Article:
2. Open the vent valve.  Venting the housing will allow excess pressure to bleed off, eliminating dangers when opening the housing.  It will also prevent the housing from air locking when attempting to drain it.  The vent should be plumbed to an upstream tank, to minimize operator exposure to process fluids.
  3. Open the drain valve.  The housing must be drained before the cartridges can be accessed.  Drain the fluid from the housing, and reintroduce it to the system upstream of the filter.  A process should be developed that will ensure maximum plant cleanliness.
  4. Open and remove the lid.  Remove the top plate so that the cartridges may be accessed.
  5. Remove cartridges, and discard.
  6. Install new cartridges.  If Type 226 cartridges are used, remember to twist the cartridge into the base of the housing, so that they lock.  Re-install the top plate, and tighten so that there can be no fluid bypass of the cartridges.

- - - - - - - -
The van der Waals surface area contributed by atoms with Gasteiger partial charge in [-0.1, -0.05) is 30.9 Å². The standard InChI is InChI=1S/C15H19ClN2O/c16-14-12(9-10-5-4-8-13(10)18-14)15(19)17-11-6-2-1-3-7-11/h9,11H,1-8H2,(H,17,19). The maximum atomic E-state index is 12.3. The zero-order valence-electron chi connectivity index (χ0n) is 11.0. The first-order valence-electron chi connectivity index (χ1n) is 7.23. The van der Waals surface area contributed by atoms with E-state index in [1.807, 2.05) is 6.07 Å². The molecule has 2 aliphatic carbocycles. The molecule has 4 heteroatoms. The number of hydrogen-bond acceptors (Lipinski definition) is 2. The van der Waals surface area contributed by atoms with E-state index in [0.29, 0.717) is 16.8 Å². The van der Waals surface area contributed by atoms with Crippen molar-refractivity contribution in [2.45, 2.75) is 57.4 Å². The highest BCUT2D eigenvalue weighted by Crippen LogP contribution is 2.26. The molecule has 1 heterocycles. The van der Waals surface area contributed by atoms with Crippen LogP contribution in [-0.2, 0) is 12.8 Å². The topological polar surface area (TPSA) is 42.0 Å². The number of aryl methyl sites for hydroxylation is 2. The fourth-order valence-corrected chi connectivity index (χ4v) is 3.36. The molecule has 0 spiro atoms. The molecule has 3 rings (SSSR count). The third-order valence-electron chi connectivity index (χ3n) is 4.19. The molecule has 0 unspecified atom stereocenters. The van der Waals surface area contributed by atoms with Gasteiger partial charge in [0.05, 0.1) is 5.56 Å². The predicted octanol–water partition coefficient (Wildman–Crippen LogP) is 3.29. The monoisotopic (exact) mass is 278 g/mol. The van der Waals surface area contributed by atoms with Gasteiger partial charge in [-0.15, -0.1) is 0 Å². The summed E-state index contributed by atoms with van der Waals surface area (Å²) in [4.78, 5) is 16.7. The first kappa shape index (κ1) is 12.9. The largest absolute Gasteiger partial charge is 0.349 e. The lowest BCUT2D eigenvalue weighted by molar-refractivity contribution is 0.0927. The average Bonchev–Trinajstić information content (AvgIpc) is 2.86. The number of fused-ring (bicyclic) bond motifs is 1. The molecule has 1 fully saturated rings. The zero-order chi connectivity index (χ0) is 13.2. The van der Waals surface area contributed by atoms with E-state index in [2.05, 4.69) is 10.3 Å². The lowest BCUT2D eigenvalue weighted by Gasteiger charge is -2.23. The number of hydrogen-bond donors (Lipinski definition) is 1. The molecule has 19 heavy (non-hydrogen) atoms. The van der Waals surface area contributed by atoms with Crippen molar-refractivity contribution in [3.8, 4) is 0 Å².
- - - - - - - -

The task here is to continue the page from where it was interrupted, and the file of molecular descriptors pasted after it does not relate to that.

7. Check the vessel gasket for defects, and make sure that it is in the proper position.  Replace the lid.
  8. When refilling the housing, make sure that the drain is closed, and vent is open.  Open the inlet, and leave the outlet closed.  Venting the housing while refilling it will prevent air from being trapped in the housing.  When the housing is full, and no air bleeds through the vent, close the vent and open the outlet.  The housing is now back online.

Filtra-Systems cartridge housings are designed to be simple to use and safe.  Following these easy steps will eliminate spillage, and will ensure that leakage does not occur while the filter is in operation.  To see our full line of cartridge housings, click here: http://www.filtrasystems.com/industries/bag-and-cartridge-filter-products/